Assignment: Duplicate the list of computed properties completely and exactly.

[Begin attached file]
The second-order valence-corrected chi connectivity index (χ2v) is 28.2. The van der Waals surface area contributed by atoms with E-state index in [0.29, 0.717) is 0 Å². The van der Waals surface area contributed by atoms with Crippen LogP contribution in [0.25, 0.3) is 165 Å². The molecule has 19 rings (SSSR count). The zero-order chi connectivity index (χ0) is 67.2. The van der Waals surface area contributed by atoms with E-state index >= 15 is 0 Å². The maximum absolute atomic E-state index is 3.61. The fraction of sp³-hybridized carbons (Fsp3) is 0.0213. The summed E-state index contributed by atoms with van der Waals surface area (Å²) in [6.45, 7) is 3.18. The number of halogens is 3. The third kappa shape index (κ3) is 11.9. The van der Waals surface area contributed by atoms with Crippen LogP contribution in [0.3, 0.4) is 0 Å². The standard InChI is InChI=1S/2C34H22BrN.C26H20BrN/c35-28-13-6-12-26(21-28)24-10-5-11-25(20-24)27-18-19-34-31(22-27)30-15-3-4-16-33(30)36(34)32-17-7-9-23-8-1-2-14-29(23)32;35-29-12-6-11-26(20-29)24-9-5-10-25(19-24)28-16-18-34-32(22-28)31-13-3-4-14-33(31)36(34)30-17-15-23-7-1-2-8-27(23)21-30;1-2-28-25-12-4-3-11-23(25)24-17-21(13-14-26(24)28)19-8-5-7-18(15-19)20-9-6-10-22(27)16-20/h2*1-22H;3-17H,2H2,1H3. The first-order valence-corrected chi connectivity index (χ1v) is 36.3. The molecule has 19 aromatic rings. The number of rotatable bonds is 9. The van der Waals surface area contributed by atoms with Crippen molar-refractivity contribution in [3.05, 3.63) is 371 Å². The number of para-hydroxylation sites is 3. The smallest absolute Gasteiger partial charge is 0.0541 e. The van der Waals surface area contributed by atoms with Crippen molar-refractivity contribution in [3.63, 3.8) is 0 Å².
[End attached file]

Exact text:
The second-order valence-corrected chi connectivity index (χ2v) is 28.2. The van der Waals surface area contributed by atoms with E-state index in [0.29, 0.717) is 0 Å². The van der Waals surface area contributed by atoms with Crippen LogP contribution in [0.25, 0.3) is 165 Å². The molecule has 19 rings (SSSR count). The zero-order chi connectivity index (χ0) is 67.2. The van der Waals surface area contributed by atoms with E-state index >= 15 is 0 Å². The maximum absolute atomic E-state index is 3.61. The fraction of sp³-hybridized carbons (Fsp3) is 0.0213. The summed E-state index contributed by atoms with van der Waals surface area (Å²) in [6.45, 7) is 3.18. The number of halogens is 3. The third kappa shape index (κ3) is 11.9. The van der Waals surface area contributed by atoms with Crippen LogP contribution in [0.3, 0.4) is 0 Å². The standard InChI is InChI=1S/2C34H22BrN.C26H20BrN/c35-28-13-6-12-26(21-28)24-10-5-11-25(20-24)27-18-19-34-31(22-27)30-15-3-4-16-33(30)36(34)32-17-7-9-23-8-1-2-14-29(23)32;35-29-12-6-11-26(20-29)24-9-5-10-25(19-24)28-16-18-34-32(22-28)31-13-3-4-14-33(31)36(34)30-17-15-23-7-1-2-8-27(23)21-30;1-2-28-25-12-4-3-11-23(25)24-17-21(13-14-26(24)28)19-8-5-7-18(15-19)20-9-6-10-22(27)16-20/h2*1-22H;3-17H,2H2,1H3. The first-order valence-corrected chi connectivity index (χ1v) is 36.3. The molecule has 19 aromatic rings. The number of rotatable bonds is 9. The van der Waals surface area contributed by atoms with Crippen molar-refractivity contribution in [3.05, 3.63) is 371 Å². The number of para-hydroxylation sites is 3. The smallest absolute Gasteiger partial charge is 0.0541 e. The van der Waals surface area contributed by atoms with Crippen molar-refractivity contribution in [3.63, 3.8) is 0 Å².